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On the Road with Patricia Reilly Giff
Cindi Di Marzo -- 4/27/98
Audiences give a warm reception to the author and her Newbery Honor book

After 20 years of writing for children and with more than 60 published books to her credit, Patricia Reilly Giff has moved into new territory. Best known for such works as The Kids of Polk Street School, a beginning reader series that has helped many thousands of children develop a love of books, Giff showed her audience a different side of her talent last spring in Lily's Crossing (Delacorte), a tender coming-of-age story that won a 1997 Newbery Honor.

Lily's Crossing features a motherless girl coping with the absence of her father, who joins the Army just after the Allied invasion during WWII. Giff skillfully interweaves colorful details of the homefront situation that lend immediacy to the story, while focusing on a friendship that develops between Lily and a Hungarian refugee boy.

To promote the book, BDD sent Giff on a two-week tour in March. She visited 11 bookstores and gave several presentations for teachers, librarians and booksellers. Although the book had already been named Newbery and Boston Globe-Horn Book Honor Books, Giff said she was still gratified by the many positive, heartfelt responses she received on the road.

Giff says she considers Lily's Crossing to be the most personal of her books. While writing the story, she drew on her own vivid memories of growing up amid wartime shortages, swelling patriotism and community sorrow for the loss of local her s. During her appearances, Giff said she heard the same question over and over: "The kids asked me, 'Are you Lily?' " (There are parts of herself in the character, Giff said, but other parts are completely fictional.)

"When I sat down to write the book," Giff explained, "I wanted to see what I remembered. I made a list of everything I could think of -- posters I had seen, the banner in our church with names of who was missing and who was dead. I was surprised by how much I did remember."

At some point when jotting down her memories, Giff said, the character of Lily took over, and then the story began to take shape. During the four years she spent writing the book, in between other projects, the author said she found herself considering new ways to write. "I savored the process. I thought more about description and connecting the story to the main character," she said, adding that this may be why people find the story so compelling.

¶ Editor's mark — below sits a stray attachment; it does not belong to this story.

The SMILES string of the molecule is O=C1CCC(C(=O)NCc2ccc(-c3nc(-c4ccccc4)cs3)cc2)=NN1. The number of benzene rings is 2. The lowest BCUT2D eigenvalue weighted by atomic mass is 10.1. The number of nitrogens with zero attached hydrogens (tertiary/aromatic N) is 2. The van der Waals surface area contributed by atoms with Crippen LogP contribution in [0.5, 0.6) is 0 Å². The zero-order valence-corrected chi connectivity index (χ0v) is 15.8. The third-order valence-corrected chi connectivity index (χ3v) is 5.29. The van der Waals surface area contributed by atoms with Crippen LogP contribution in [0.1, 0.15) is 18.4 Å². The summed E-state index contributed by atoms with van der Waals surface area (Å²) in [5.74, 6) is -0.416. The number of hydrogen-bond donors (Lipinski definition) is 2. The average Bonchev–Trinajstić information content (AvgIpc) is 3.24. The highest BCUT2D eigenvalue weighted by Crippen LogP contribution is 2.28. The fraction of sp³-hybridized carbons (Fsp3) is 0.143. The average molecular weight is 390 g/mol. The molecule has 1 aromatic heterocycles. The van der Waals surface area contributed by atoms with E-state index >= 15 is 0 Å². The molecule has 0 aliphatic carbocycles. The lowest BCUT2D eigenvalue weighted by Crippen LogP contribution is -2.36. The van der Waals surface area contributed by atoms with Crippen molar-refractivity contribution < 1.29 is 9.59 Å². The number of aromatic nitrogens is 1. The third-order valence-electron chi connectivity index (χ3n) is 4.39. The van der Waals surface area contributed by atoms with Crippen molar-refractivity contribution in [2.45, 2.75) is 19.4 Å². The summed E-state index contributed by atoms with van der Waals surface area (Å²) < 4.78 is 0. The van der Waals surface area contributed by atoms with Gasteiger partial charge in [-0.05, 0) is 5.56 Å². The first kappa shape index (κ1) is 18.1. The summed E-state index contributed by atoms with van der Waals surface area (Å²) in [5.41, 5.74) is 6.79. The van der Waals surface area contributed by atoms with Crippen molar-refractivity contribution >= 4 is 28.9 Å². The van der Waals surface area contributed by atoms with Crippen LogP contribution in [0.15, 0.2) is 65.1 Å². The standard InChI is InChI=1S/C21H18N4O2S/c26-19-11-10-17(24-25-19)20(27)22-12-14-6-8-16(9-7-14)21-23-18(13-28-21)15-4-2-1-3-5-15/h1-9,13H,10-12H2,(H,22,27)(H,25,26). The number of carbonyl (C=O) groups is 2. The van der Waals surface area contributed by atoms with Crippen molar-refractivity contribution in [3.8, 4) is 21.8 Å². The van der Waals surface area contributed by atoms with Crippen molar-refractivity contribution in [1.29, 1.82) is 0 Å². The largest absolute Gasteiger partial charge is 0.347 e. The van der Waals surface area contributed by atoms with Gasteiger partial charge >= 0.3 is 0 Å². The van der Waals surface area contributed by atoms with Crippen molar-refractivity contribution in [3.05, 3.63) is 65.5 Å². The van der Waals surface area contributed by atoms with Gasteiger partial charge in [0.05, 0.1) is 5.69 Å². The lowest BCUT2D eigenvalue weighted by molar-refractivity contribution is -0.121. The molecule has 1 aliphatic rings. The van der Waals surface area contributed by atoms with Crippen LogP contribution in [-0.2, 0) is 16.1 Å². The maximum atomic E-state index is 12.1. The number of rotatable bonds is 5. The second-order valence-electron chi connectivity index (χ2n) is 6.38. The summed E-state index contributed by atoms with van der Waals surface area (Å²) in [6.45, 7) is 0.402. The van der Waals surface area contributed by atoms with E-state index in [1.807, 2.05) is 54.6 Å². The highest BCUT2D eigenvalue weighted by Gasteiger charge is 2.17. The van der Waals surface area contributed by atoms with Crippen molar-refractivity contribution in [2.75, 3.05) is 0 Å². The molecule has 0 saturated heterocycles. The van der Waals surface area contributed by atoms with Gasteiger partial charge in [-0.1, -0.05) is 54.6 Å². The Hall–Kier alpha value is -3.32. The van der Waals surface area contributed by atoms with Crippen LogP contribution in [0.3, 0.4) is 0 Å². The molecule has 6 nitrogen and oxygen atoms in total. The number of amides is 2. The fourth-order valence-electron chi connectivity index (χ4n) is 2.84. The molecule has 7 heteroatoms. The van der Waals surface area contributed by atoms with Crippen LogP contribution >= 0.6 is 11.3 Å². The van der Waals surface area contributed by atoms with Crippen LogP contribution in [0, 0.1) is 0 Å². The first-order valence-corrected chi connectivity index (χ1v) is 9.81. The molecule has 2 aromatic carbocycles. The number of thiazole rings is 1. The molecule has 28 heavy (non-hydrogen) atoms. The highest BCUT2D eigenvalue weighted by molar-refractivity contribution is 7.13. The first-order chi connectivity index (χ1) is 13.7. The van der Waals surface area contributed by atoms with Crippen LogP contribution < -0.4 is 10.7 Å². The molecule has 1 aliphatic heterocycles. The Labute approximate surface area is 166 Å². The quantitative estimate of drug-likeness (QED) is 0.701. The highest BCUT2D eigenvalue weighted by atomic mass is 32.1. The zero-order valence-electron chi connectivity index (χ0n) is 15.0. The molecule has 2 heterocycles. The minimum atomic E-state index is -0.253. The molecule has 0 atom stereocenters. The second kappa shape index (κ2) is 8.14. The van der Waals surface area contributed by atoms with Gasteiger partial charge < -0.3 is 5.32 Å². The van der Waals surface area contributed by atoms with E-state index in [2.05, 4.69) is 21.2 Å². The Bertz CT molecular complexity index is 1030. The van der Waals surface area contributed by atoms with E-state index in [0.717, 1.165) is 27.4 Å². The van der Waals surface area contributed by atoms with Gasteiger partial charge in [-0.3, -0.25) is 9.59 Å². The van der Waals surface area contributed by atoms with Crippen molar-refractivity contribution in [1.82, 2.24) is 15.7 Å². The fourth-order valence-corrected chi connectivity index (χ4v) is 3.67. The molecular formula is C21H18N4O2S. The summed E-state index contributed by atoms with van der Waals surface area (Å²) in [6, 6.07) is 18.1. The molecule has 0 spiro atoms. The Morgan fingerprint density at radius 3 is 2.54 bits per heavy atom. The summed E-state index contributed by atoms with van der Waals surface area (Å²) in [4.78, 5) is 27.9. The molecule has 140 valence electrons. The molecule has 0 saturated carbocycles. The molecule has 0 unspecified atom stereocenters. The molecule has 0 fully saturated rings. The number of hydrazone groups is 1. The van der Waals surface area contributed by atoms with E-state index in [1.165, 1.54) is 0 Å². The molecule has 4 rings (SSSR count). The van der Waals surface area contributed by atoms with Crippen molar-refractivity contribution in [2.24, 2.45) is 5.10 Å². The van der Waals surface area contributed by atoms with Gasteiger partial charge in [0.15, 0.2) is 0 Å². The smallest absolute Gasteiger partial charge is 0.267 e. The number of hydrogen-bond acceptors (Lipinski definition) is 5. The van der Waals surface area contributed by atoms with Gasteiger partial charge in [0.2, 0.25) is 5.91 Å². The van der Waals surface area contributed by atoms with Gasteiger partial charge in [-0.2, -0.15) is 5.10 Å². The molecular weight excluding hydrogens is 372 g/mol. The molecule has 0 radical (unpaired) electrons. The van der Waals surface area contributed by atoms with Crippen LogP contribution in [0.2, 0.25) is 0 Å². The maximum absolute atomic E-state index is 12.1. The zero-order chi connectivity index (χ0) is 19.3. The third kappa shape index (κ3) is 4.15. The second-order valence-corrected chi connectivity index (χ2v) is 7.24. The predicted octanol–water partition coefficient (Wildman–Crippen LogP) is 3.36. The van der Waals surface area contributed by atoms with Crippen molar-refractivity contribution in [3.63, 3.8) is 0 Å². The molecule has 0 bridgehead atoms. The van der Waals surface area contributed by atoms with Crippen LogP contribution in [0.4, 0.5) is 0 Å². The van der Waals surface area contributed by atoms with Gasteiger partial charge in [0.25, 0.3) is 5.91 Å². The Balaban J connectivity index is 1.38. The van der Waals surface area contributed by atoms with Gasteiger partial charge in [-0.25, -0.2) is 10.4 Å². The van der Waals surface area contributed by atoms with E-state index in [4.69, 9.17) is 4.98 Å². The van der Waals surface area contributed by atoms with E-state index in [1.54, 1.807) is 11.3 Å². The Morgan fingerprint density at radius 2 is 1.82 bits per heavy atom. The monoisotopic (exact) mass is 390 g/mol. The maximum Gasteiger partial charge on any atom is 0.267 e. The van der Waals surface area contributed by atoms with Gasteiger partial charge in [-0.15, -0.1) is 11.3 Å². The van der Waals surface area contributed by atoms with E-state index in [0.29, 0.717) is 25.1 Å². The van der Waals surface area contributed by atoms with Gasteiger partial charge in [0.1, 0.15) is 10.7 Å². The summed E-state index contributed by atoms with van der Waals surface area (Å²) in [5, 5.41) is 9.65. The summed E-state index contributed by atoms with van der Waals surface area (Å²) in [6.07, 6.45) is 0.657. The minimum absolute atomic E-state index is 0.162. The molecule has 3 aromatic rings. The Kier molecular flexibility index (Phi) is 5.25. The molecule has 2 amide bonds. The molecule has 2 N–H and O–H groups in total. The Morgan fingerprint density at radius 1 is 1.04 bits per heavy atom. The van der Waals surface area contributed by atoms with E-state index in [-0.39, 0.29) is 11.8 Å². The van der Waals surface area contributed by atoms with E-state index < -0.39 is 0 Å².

The author credits then-Delacorte editor Mary Cash with drawing further details from her memory and pushing her to dig deeper into her material. "There were points when I just wanted to end it, but she [Cash] wouldn't let me. She wanted more about the father, for example, and other things."Giff, who was a teacher herself for two decades, noted that educators like the book's homefront setting because it provides ample material for classroom discussion. She added that perhaps kids in the eight-to-12 age range first picked up Lily's Crossing because they remembered liking her earlier books and ended up enjoying it because they related to Lily's loneliness and self-doubt.

Meeting Her Readers

Beginning in Portland, Ore., and moving through Seattle, San Francisco, Minneapolis, Chicago, Detroit, Dayton, Ohio, and ending in Pittsburgh, the tour included a number of unforgettable moments for the author. For example, there was a woman from New Jersey, now living in Chicago, whose children had learned to read with Giff's books. The woman's children were now grown, but she said she had to meet Giff.

Another high point was when Louise Borden (author of the historical picture books Paperboy and The Little Ships) drove 50 miles to see Giff in Dayton. Borden brought a bottle of Champagne and told Giff she had loved the book.

The most unusual event, according to Giff, was sponsored by the Carnegie Library in Pittsburgh. The event drew a variety of people -- mothers with babies, many adults and kids from toddlers up through junior high schoolers. Then the young people broke into moderated groups to discuss the book. Giff said she sees this as part of a phenomenon of bringing generations together through literature.

Lily's Crossing is certainly a book that can be discussed across generations, with grandparents contributing their own memories and parents and children learning about an important era of American history. In her travels, Giff said she found this to be true because of the wide range of people who attended her signings. And this, she added, is what made her recent tour so special: it gave her a chance to meet people who had experienced her writing in different ways, by connecting the character of Lily and the details of Giff's life with their own memories and family histories.
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